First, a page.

Mid-Market Argos Index®: Acquisition prices of unlisted European SMEs reach new historic high of 10.1x

M&A activity in Europe continues to slow due to sharp decline in number of corporate sellers

Argos Wityu, the independent European investment fund, and Epsilon Research, the online platform for the management of M&A transactions on unlisted companies, published the mid-market Argos Index® for the 3rd quarter of 2019. This index, launched in 2006, measures changes in the valuations of Eurozone private mid-market companies in which a majority stake has been acquired during the last six months.

Acquisition prices of unlisted European SMEs reach the new historic high of 10.1x EBITDA

The mid-market Argos Index® has remained remarkably stable at a historically high level.

Download Argos Index September 2019

However, this stability conceals two underlying differences:

  • A steady difference between the multiples paid by strategic buyers, which increased to 11.0x EBITDA this quarter, and those paid by private equity funds, which were virtually stable at 9.6x EBITDA.
  • Multiples of listed mid-market companies in the Eurozone stood at 8.4x EBITDA, which is 30% below the acquisition multiple for unlisted mid-market companies in the Eurozone, at 11.0x EBITDA. The gap is narrower for acquisitions made by private equity funds.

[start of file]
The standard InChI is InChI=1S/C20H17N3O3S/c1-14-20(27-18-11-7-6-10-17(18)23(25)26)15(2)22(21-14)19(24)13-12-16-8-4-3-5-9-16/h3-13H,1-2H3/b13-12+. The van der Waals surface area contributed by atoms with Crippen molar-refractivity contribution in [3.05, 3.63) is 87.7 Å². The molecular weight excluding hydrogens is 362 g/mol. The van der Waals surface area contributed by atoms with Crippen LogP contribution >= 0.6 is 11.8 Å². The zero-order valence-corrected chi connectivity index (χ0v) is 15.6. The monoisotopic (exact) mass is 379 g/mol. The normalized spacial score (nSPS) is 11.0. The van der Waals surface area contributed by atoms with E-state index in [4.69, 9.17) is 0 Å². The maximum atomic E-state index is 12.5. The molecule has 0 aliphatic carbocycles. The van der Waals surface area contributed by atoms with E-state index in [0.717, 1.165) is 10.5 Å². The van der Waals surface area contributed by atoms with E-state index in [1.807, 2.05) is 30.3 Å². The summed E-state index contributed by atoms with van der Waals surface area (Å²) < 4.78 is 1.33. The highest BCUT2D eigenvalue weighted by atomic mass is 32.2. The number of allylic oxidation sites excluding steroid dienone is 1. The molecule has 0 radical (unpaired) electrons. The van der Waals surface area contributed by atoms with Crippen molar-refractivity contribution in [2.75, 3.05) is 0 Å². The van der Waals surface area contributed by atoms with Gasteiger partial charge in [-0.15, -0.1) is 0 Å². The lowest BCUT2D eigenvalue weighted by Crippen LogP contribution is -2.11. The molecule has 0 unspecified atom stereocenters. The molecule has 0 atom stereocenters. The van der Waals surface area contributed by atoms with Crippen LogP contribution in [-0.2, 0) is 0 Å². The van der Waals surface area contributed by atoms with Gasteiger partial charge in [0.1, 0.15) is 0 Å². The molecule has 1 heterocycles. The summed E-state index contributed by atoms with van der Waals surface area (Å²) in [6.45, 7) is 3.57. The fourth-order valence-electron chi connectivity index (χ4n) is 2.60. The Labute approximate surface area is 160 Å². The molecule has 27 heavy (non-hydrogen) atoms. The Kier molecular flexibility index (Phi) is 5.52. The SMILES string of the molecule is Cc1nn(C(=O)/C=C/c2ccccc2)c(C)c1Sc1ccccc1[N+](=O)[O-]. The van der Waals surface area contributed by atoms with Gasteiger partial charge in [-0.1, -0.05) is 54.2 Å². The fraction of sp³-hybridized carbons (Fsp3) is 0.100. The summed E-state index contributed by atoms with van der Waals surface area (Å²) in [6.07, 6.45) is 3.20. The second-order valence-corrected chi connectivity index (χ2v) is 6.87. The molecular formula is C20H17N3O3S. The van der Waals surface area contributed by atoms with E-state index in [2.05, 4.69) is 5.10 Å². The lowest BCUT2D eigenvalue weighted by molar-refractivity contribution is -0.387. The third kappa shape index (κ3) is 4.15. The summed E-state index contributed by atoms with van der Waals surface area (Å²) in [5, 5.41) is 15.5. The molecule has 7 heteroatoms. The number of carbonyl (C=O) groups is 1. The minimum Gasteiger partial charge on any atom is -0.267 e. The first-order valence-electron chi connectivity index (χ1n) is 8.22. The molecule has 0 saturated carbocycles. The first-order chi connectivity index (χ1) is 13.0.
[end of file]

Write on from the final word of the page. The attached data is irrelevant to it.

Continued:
M&A activity in Europe continues to slow due to a sharp decline in the number of institutional sellers

The reversal of the M&A market’s upward trajectory (in volume) that began in early 2019 has been confirmed by a decline in value of 11% worldwide and 32% in Europe. Eurozone mid-market M&A activity followed the same trend in Q3 2019, declining 26% in volume and 34% in value compared to the second quarter.

Although the volume of private equity exits has been stable for several years, the number of corporate sales of subsidiaries has fallen since 2018. This decline sharpened in Q3 2019. Divestiture of subsidiaries, once the principal source of unlisted transactions, now only accounts for 30% of them. This lack of supply partly explains the volume decline, despite it being a seller’s market.

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